Book Challenge 2015

I want to read more in 2015. It’s my first full calendar year that will not involve any mandatory academic reading, and I want to fill it with as many good books as possible. I read 32 books in 2014. My goal for 2015 is 45. But how to choose?

I’m particular (and fickle) about what I read. Something that ends up on my “to be read” pile one month may not interest me at all the next. And none of the book challenges I’ve seen have struck me as something to which I want to commit.

So to keep me on track and set a reasonable goal, I’m devising my own book challenge combined with minimizing my book collection.

In September and October Eric and I moved out of our very first apartment and into a house with Clare and the puppy. There are many benefits to a house, and I’m enjoying a lot of it, but there are several aspects I still struggle with. One of them is the tendency to accumulate more stuff when you occupy a larger space.

July 2009 (156)

Above is a view of my bookshelves at home circa 2009. A textbook [ha] example of having way too much stuff.

Moving across the country and being on a very tight budget has kept me from accumulating too many books in Seattle. But with the textbooks and the [very dangerous] Seattle Public Library annual book sales, I’ve collected more than two dozen new books since moving here.

DSC_0050 (3)

Top shelf of one of the bookcases in our apartment. Much better.

I’m keeping my large selection of reference texts – art history, anthropology, museum studies, travel guides, and field guides. But I would like to pare down my fiction collection so at the end of 2015 I have read every novel I own and am only keeping those I know would read again. And I have some nonfiction to read as well.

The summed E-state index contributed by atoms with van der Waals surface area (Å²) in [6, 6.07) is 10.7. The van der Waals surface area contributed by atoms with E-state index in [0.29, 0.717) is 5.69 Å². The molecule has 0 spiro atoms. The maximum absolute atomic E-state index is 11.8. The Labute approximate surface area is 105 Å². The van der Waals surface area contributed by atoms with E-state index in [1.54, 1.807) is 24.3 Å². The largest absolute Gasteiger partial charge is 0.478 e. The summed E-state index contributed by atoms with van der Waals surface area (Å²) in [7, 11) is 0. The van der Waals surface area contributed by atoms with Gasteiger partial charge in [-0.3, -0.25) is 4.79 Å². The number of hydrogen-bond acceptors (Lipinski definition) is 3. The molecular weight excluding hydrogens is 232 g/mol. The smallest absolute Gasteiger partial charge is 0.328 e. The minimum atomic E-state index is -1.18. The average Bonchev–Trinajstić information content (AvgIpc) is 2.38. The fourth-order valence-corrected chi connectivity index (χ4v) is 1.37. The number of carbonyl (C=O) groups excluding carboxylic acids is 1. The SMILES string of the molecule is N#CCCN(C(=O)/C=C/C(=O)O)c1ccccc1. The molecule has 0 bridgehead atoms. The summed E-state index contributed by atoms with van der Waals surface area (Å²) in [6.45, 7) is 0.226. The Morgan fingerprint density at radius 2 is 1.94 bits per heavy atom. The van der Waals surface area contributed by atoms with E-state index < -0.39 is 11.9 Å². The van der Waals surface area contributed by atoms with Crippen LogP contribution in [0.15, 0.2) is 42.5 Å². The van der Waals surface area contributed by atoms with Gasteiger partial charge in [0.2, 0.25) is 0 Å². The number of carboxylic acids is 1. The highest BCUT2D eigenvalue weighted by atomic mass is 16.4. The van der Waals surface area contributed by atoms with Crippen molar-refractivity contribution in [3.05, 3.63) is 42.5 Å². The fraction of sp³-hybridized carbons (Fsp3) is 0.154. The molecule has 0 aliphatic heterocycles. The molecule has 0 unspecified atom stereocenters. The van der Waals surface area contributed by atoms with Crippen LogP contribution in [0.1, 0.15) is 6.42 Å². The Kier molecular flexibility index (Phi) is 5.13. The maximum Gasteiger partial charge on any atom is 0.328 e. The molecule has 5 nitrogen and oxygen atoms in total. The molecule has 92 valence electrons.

Here is the list of books I own and have not read, or books I read so long ago that I should read them again. (I assume I liked them, as they left a favorable enough impression to bring them to Seattle/eventually purchase them. But we’ll see.)

-Canterbury Tales by Chaucer [in-progress]
-Tess of the D’Urbervilles by Thomas Hardy
-Therese Raquin by Emile Zola
-Emerald City: An Environmental History of Seattle by Matthew Klingle
-The Devil in the White City by Erik Larson
-The Scarlet Letter by Nathaniel Hawthorne
-Eleanor of Aquitaine: A Life by Alison Weir
-Emma by Jane Austen
-Frankenstein by Mary Shelley
-The Twelve Tribes of Hattie by Ayana Mathis
-Pioneer Naturalists: The Discovery and Naming of North American Plants and Animals by Howard Ensign Evans
-The Mists of Avalon by Marion Zimmer Bradley
-Redwall by Brian Jacques
-Reading Lolita in Tehran by Azar Nafisi
-The Saffron Kitchen by Yasmin Crowther
-Madame Bovary by Gustave Flaubert
-Persuasion by Jane Austen
-Abarat: Days of Magic, Nights of War by Clive Barker

At the end of the year I will donate any of these I haven’t read, as well as those I read and don’t plan to re-read. In addition to these 18, I want to read at least 27 other books to reach my total of 45. Follow along on Goodreads to see my progress!

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